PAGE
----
According to the latest Nationwide House Price Index, a dwindling supply of homes is keeping prices stable.
The annual pace of house price growth remained broadly stable in July at 2.9%, only a touch lower than the 3.1% recorded in June.
“On the surface, this appears at odds with recent signs of cooling in the housing market,” said Robert Gardner, Nationwide’s Chief Economist, said. “The number of housing transactions dipped to their lowest level for eight months in June, while in the same month the number of mortgages approved for house purchase moderated to a nine-month low of c.65,000.
“But a lack of homes on the market appears to be providing support, with annual house price growth remaining only just outside the 3-6% range, that has been prevailing for most of the past two years.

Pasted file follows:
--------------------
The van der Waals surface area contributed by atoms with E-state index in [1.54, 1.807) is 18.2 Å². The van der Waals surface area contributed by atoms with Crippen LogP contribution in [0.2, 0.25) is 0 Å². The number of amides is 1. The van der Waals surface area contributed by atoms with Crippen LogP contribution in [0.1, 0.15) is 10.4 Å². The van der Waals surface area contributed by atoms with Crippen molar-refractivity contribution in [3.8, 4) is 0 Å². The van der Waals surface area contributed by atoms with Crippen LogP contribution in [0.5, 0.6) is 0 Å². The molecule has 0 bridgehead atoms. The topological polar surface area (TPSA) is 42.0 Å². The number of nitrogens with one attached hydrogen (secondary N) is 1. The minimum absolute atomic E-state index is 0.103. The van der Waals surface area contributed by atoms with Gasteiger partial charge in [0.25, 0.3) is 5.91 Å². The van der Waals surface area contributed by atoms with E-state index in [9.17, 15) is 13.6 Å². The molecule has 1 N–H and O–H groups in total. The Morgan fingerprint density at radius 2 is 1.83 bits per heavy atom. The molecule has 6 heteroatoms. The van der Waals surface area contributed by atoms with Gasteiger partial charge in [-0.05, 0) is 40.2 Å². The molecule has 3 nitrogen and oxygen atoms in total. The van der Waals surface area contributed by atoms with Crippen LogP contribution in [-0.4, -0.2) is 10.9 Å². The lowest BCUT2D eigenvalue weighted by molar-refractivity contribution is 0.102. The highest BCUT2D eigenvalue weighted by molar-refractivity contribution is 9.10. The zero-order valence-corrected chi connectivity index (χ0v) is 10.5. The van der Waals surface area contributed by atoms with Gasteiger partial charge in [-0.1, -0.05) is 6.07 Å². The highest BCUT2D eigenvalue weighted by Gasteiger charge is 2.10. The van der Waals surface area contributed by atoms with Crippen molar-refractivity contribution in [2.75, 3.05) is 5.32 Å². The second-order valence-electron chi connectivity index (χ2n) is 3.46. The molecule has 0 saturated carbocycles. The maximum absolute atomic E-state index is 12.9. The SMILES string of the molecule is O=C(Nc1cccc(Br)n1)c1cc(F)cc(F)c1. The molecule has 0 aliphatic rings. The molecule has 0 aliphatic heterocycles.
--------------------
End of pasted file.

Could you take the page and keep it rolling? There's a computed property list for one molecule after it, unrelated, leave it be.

“This pattern looks set to be maintained in the near term. Survey data point to relatively sluggish levels of new buyer enquiries, but at the same time surveyors report that relatively few properties are coming onto the market (and at a time when the number of homes on estate agents’ books is already close to thirty year lows).
“Ultimately, housing market developments will depend on wider economic performance. The UK economy slowed noticeably in the first half of the year and there has been little to suggest a significant departure from recent trends in the quarters ahead.
“While employment growth has remained relatively robust, household budgets are coming under pressure as wage growth is failing to keep up with the rising cost of living.
“This suggests that housing market activity is likely to remain subdued, with the balance in the market shifting a little further towards buyers in the quarters ahead.
“Nevertheless, constrained supply is likely to continue to provide support for house prices and, as a result, we continue to expect prices to rise by c.2% over 2017 as a whole – only modestly lower than the levels recorded in recent months.”